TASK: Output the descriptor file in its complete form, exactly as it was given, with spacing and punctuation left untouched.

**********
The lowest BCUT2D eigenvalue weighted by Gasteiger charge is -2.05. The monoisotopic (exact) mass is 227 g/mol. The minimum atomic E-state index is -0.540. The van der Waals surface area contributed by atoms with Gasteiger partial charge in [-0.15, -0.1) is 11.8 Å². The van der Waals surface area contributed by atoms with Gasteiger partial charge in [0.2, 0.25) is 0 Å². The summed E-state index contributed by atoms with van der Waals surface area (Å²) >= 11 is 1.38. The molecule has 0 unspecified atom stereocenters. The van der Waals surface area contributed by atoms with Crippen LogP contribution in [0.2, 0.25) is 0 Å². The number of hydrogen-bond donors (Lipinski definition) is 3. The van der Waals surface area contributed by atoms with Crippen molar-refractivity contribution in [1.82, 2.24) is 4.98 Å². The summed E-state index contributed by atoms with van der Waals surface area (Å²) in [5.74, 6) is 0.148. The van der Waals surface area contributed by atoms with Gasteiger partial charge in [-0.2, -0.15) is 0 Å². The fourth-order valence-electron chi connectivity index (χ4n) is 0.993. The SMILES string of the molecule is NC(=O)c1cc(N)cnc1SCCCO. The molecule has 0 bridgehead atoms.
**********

The lowest BCUT2D eigenvalue weighted by Gasteiger charge is -2.05. The monoisotopic (exact) mass is 227 g/mol. The minimum atomic E-state index is -0.540. The van der Waals surface area contributed by atoms with Gasteiger partial charge in [-0.15, -0.1) is 11.8 Å². The van der Waals surface area contributed by atoms with Gasteiger partial charge in [0.2, 0.25) is 0 Å². The summed E-state index contributed by atoms with van der Waals surface area (Å²) >= 11 is 1.38. The molecule has 0 unspecified atom stereocenters. The van der Waals surface area contributed by atoms with Crippen LogP contribution in [0.2, 0.25) is 0 Å². The number of hydrogen-bond donors (Lipinski definition) is 3. The van der Waals surface area contributed by atoms with Crippen molar-refractivity contribution in [1.82, 2.24) is 4.98 Å². The summed E-state index contributed by atoms with van der Waals surface area (Å²) in [5.74, 6) is 0.148. The van der Waals surface area contributed by atoms with Gasteiger partial charge in [-0.2, -0.15) is 0 Å². The fourth-order valence-electron chi connectivity index (χ4n) is 0.993. The SMILES string of the molecule is NC(=O)c1cc(N)cnc1SCCCO. The molecule has 0 bridgehead atoms.